In the light of subsequent events it is very easy to find that the stock was worthless at the time of the transfer, but it is not so clear that it can be said that the worthlessness was definitely ascertained during the year 1919. The corporation issuing the stock was more than a shell; it continued in business for 15 months, and if the market value of the foreign exchange had risen the stock might have acquired substantial value.
In a recent case the Supreme Court had occasion to deal with the right to deduct bad debts under the provisions of section 234 of the Revenue Act of 1918 (Comp. St. § 6336 1/8pp), and in the course of his opinion Mr. Justice Stone made these observations:
"The statute was intended to apply, not only to losses resulting from the physical destruction of articles of value, but to those occurring in the operations of trade and business, where the business man has ventured on a course of action in the reasonable expectation that the promised conduct of another will come to pass. Not only the future success of the business, but its present solvency, depends on the probable accuracy of his prophecy. Only when events prove the prophecy to have been false can it be said that he has suffered. His case is not like that of a man who fails to learn of the theft of his bonds or the burning of his house until a year after the occurrence, but rather resembles the position of a merchant who buys in one year, for sale in the next, merchandise which shifting fashion renders unsalable in the latter. It may well be that he whose house has been burned has sustained a loss, whether he knows it or not, and may recover a tax paid in ignorance of that material fact. But we cannot say that the merchant whose action has been based, not merely on ignorance of a fact, but on faith in a prophecy even though the prophecy is made without full knowledge of the facts can claim to have sustained a loss before the future fails to justify his hopes." Lewellyn v. Electric Reduction Co., 275 U.S. 243, 48 S. Ct. 63, 72 L. Ed. ___.
The petitioner has cited numerous decisions of the Board of Tax Appeals, from which it is possible to deduce the proposition that it is not necessary that the securities be sold, or that the corporation issuing the securities shall have actually been liquidated in bankruptcy or in receivership. De Loss v. Commissioner, 6 B. T. A. 784; Preston v. Commissioner, 7 B. T. A. 414; Mellick v. Commissioner, 6 B. T. A. 70; Joslyn Mfg. & Supply Co. v. Commissioner, 6 B. T. A. 749.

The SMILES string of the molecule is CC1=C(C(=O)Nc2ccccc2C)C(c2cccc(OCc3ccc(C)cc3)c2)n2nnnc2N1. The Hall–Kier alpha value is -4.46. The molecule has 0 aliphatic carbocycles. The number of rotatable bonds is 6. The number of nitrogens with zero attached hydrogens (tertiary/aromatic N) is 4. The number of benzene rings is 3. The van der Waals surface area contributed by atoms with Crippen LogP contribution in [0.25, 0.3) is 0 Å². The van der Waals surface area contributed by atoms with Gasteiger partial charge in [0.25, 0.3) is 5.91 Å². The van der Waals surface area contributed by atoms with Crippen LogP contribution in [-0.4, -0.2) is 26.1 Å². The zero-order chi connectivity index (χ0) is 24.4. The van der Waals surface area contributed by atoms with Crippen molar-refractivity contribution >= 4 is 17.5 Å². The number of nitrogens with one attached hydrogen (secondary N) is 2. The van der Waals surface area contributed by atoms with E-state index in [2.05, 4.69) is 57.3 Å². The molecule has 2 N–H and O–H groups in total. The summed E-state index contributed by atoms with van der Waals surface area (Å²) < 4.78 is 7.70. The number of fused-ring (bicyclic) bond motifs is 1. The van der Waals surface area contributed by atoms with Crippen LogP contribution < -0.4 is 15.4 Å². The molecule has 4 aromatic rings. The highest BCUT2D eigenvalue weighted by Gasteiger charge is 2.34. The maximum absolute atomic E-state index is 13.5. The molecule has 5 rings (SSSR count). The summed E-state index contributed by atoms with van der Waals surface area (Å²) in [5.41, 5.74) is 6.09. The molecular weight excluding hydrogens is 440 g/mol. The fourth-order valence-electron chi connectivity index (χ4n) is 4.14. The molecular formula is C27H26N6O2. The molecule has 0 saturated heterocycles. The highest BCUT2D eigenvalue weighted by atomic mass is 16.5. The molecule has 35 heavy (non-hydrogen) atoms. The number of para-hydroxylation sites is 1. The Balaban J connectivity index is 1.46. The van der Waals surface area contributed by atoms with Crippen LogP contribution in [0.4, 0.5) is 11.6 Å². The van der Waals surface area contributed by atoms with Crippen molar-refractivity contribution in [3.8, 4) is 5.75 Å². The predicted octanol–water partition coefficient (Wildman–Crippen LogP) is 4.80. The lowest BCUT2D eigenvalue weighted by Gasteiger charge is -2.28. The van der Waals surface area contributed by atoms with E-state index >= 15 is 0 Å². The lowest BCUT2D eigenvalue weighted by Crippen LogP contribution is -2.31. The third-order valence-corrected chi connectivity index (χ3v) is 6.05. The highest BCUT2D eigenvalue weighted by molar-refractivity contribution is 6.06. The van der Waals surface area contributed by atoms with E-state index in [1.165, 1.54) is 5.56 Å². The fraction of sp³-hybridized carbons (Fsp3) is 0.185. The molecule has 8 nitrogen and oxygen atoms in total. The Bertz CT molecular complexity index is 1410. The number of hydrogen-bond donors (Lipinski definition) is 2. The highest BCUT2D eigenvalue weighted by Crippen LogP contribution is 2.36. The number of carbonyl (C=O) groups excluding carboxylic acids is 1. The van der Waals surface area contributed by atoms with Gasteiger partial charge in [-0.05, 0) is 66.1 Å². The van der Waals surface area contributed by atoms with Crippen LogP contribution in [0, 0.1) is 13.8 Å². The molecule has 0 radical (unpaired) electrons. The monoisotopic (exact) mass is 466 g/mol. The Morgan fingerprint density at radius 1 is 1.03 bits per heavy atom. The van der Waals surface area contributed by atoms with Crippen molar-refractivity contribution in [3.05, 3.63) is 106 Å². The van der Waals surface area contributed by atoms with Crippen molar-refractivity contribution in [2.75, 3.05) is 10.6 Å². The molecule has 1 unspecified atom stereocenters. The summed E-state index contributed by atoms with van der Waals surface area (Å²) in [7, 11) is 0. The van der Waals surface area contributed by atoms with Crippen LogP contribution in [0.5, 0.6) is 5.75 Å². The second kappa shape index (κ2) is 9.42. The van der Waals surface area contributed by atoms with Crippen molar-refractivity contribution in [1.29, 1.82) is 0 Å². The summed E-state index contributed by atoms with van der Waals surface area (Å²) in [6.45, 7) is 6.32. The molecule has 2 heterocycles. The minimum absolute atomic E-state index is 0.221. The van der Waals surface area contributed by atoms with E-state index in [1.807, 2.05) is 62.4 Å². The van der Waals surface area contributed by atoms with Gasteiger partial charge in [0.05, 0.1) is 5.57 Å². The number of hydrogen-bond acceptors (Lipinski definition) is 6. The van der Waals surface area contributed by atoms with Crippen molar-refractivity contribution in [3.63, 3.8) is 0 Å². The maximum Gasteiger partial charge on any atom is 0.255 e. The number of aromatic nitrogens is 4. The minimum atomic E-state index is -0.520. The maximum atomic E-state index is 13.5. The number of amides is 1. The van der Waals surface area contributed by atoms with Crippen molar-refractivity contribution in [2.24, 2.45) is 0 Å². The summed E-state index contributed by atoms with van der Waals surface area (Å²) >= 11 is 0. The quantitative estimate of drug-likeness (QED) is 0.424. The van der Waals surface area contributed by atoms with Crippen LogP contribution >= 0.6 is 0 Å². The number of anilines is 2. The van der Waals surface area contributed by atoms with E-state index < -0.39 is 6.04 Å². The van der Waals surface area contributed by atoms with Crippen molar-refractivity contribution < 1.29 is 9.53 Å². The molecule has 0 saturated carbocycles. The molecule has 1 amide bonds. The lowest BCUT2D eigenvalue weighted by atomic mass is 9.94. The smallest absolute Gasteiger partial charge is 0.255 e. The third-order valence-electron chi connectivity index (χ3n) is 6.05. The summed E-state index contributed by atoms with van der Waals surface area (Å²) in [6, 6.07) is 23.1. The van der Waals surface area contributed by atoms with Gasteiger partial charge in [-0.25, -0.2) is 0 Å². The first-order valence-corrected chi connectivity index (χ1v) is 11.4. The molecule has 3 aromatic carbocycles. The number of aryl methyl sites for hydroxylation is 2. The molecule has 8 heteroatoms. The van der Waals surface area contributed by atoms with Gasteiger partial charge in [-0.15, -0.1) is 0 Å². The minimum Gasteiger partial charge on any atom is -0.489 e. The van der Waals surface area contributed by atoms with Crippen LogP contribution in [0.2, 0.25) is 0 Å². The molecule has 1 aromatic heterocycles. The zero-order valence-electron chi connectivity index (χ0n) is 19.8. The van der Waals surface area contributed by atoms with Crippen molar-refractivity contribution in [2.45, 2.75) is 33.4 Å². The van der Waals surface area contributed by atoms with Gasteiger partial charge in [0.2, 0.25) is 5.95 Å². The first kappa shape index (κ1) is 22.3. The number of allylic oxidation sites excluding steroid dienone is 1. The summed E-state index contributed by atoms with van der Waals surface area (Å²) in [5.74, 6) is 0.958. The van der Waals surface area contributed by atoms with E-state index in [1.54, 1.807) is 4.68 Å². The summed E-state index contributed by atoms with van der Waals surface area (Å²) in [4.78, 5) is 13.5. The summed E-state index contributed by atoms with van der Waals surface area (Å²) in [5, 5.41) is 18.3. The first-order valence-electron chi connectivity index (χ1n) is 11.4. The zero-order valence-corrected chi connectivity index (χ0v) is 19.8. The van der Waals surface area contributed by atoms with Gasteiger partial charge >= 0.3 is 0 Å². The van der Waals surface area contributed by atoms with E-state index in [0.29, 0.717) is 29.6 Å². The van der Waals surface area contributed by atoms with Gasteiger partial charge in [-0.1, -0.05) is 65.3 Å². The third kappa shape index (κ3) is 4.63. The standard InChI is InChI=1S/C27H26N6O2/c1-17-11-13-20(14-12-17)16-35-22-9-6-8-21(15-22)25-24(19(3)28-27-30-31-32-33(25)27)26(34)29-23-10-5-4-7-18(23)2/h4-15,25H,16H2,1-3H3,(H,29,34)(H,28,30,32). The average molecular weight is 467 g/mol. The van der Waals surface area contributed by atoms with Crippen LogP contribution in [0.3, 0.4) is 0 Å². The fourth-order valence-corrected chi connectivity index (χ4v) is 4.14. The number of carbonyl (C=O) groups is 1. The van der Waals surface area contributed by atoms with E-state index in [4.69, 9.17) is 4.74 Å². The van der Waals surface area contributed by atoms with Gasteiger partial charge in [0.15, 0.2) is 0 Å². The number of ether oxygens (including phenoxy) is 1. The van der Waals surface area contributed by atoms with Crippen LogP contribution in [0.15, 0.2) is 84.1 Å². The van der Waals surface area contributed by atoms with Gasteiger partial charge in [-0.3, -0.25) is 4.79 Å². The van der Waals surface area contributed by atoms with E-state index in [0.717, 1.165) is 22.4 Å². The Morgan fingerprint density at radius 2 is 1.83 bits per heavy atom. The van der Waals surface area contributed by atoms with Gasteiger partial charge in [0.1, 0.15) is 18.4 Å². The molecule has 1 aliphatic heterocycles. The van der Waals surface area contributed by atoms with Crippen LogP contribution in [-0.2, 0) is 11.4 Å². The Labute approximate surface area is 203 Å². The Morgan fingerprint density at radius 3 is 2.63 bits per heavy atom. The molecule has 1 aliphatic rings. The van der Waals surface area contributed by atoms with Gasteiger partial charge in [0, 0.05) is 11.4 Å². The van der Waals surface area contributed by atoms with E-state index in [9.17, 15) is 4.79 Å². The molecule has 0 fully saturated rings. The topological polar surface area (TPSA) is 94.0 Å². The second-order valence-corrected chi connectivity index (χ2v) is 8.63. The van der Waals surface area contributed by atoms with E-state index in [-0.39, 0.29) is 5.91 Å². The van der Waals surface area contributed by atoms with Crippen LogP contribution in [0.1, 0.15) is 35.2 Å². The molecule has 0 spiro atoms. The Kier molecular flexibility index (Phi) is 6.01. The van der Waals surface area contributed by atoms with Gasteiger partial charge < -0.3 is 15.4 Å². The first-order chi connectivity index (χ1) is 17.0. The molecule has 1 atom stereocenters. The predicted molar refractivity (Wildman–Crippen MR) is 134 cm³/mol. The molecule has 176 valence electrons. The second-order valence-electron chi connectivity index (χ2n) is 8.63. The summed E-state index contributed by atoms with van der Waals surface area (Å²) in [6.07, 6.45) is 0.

To this general proposition I can readily assent, but when we are dealing with stock in a going corporation, the value of whose shares largely depends upon a fluctuating market value of English pounds sterling, or French francs, it is difficult to say that a loss has been sustained "before the future fails to justify" hopes and expectations. My opinion, therefore, is that the petitioner cannot prevail on the theory that he has sustained a loss, deductible in accordance with article 144 of Regulations 45, above quoted. He does not establish by the evidence that during the year 1919 he definitely determined that the stock was worthless, or, to use the words of the Regulation, there was no "satisfactory showing of its worthlessness" during the taxable year in question.
Respecting the second ground upon which the petitioner bases his claim for deduction, I find from the evidence that shares of stock in similar trading corporations showing materially different statements of resources and liabilities and earning power are bought and sold on the market, but that the stock of the C. J. Tsivoglou, Inc., had no market and no actual market value at the time of the exchange.
Whether the deduction can be allowed under section 202 (b) depends upon the construction to be put upon the words "fair market value" appearing in said section, and the words "market value" appearing in article 1566 of Regulations 45, which, as amended, reads as follows:
"Where property is transferred to a corporation in exchange for its stock the exchange constitutes a closed transaction and the former owner of the property realizes a gain or loss if the stock has a market value and such value is greater or less than the cost * * * of the property given in exchange. * * *"
The Board of Tax Appeals, in cases cited, has evidently proceeded on the theory that, if the property received in exchange has no market value established by actual sales, it may proceed to determine the value of the stock by ascertaining the value of the property represented by the stock, and that such value for the purposes of section 202 (b) may be deemed the fair market value. Appeal of W. Zeigler, Jr., 1 B. T. A. 186; Appeal of Charles T. Plunkett et al., 3 B. T. A. 1265.